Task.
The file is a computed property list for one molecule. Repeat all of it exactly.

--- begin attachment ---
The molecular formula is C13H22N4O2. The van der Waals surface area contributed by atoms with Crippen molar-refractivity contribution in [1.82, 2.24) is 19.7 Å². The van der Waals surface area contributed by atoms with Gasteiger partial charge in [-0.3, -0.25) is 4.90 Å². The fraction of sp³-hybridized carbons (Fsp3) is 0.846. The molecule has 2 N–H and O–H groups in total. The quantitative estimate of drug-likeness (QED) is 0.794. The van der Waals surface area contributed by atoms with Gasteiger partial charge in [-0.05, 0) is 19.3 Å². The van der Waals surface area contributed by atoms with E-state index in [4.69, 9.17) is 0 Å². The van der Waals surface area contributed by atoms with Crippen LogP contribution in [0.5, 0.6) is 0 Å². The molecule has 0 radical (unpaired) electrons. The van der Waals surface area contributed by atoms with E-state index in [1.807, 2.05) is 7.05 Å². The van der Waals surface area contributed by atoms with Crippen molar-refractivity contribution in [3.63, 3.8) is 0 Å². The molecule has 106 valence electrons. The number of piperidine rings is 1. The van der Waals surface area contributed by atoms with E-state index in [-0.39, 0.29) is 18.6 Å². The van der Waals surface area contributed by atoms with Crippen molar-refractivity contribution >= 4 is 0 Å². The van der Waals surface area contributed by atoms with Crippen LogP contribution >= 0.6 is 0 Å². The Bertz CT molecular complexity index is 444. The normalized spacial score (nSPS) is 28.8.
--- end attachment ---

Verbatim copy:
The molecular formula is C13H22N4O2. The van der Waals surface area contributed by atoms with Crippen molar-refractivity contribution in [1.82, 2.24) is 19.7 Å². The van der Waals surface area contributed by atoms with Gasteiger partial charge in [-0.3, -0.25) is 4.90 Å². The fraction of sp³-hybridized carbons (Fsp3) is 0.846. The molecule has 2 N–H and O–H groups in total. The quantitative estimate of drug-likeness (QED) is 0.794. The van der Waals surface area contributed by atoms with Gasteiger partial charge in [-0.05, 0) is 19.3 Å². The van der Waals surface area contributed by atoms with E-state index in [4.69, 9.17) is 0 Å². The van der Waals surface area contributed by atoms with Crippen LogP contribution in [0.5, 0.6) is 0 Å². The molecule has 0 radical (unpaired) electrons. The van der Waals surface area contributed by atoms with E-state index in [1.807, 2.05) is 7.05 Å². The van der Waals surface area contributed by atoms with Crippen molar-refractivity contribution in [3.63, 3.8) is 0 Å². The molecule has 106 valence electrons. The number of piperidine rings is 1. The van der Waals surface area contributed by atoms with E-state index in [-0.39, 0.29) is 18.6 Å². The van der Waals surface area contributed by atoms with Crippen molar-refractivity contribution >= 4 is 0 Å². The van der Waals surface area contributed by atoms with Crippen LogP contribution >= 0.6 is 0 Å². The Bertz CT molecular complexity index is 444. The normalized spacial score (nSPS) is 28.8.